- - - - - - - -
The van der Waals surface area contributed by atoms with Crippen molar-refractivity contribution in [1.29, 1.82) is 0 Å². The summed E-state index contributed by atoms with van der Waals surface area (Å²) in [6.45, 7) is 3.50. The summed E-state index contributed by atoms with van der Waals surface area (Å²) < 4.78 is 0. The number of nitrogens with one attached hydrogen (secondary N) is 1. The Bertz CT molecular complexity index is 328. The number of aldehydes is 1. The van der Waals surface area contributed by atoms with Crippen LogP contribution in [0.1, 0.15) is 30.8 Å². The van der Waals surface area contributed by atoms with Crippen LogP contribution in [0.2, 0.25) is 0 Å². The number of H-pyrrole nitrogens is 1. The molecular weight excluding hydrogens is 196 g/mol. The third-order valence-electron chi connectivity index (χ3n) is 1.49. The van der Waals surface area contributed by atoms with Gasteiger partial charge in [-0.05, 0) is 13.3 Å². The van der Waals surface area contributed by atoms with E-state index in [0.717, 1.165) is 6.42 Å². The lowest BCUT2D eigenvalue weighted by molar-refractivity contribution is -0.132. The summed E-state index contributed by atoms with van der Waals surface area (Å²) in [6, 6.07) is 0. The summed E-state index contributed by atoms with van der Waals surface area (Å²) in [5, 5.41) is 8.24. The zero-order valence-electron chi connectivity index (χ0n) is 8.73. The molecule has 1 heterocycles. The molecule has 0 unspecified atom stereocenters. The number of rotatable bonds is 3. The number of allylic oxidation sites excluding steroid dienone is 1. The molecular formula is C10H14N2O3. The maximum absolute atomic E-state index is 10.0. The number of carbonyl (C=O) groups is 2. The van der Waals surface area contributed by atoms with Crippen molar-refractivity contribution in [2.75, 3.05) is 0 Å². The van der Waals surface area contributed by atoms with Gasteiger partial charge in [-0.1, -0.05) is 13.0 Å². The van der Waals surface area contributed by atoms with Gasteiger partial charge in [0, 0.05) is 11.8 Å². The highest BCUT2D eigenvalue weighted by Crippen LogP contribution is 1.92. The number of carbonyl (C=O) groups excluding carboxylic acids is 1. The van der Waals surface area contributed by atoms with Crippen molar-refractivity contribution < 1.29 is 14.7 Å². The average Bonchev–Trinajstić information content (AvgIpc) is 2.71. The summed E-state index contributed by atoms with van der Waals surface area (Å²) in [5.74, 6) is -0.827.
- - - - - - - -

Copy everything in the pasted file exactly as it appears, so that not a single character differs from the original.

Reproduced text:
The van der Waals surface area contributed by atoms with Crippen molar-refractivity contribution in [1.29, 1.82) is 0 Å². The summed E-state index contributed by atoms with van der Waals surface area (Å²) in [6.45, 7) is 3.50. The summed E-state index contributed by atoms with van der Waals surface area (Å²) < 4.78 is 0. The number of nitrogens with one attached hydrogen (secondary N) is 1. The Bertz CT molecular complexity index is 328. The number of aldehydes is 1. The van der Waals surface area contributed by atoms with Crippen LogP contribution in [0.1, 0.15) is 30.8 Å². The van der Waals surface area contributed by atoms with Crippen LogP contribution in [0.2, 0.25) is 0 Å². The number of H-pyrrole nitrogens is 1. The molecular weight excluding hydrogens is 196 g/mol. The third-order valence-electron chi connectivity index (χ3n) is 1.49. The van der Waals surface area contributed by atoms with Gasteiger partial charge in [-0.05, 0) is 13.3 Å². The van der Waals surface area contributed by atoms with E-state index in [0.717, 1.165) is 6.42 Å². The lowest BCUT2D eigenvalue weighted by molar-refractivity contribution is -0.132. The summed E-state index contributed by atoms with van der Waals surface area (Å²) in [6, 6.07) is 0. The summed E-state index contributed by atoms with van der Waals surface area (Å²) in [5, 5.41) is 8.24. The zero-order valence-electron chi connectivity index (χ0n) is 8.73. The molecule has 1 heterocycles. The molecule has 0 unspecified atom stereocenters. The number of rotatable bonds is 3. The number of allylic oxidation sites excluding steroid dienone is 1. The molecular formula is C10H14N2O3. The maximum absolute atomic E-state index is 10.0. The number of carbonyl (C=O) groups is 2. The van der Waals surface area contributed by atoms with Crippen molar-refractivity contribution in [2.75, 3.05) is 0 Å². The van der Waals surface area contributed by atoms with Gasteiger partial charge in [-0.1, -0.05) is 13.0 Å². The van der Waals surface area contributed by atoms with Gasteiger partial charge in [0, 0.05) is 11.8 Å². The highest BCUT2D eigenvalue weighted by Crippen LogP contribution is 1.92. The number of carbonyl (C=O) groups excluding carboxylic acids is 1. The van der Waals surface area contributed by atoms with Crippen molar-refractivity contribution < 1.29 is 14.7 Å². The average Bonchev–Trinajstić information content (AvgIpc) is 2.71. The summed E-state index contributed by atoms with van der Waals surface area (Å²) in [5.74, 6) is -0.827.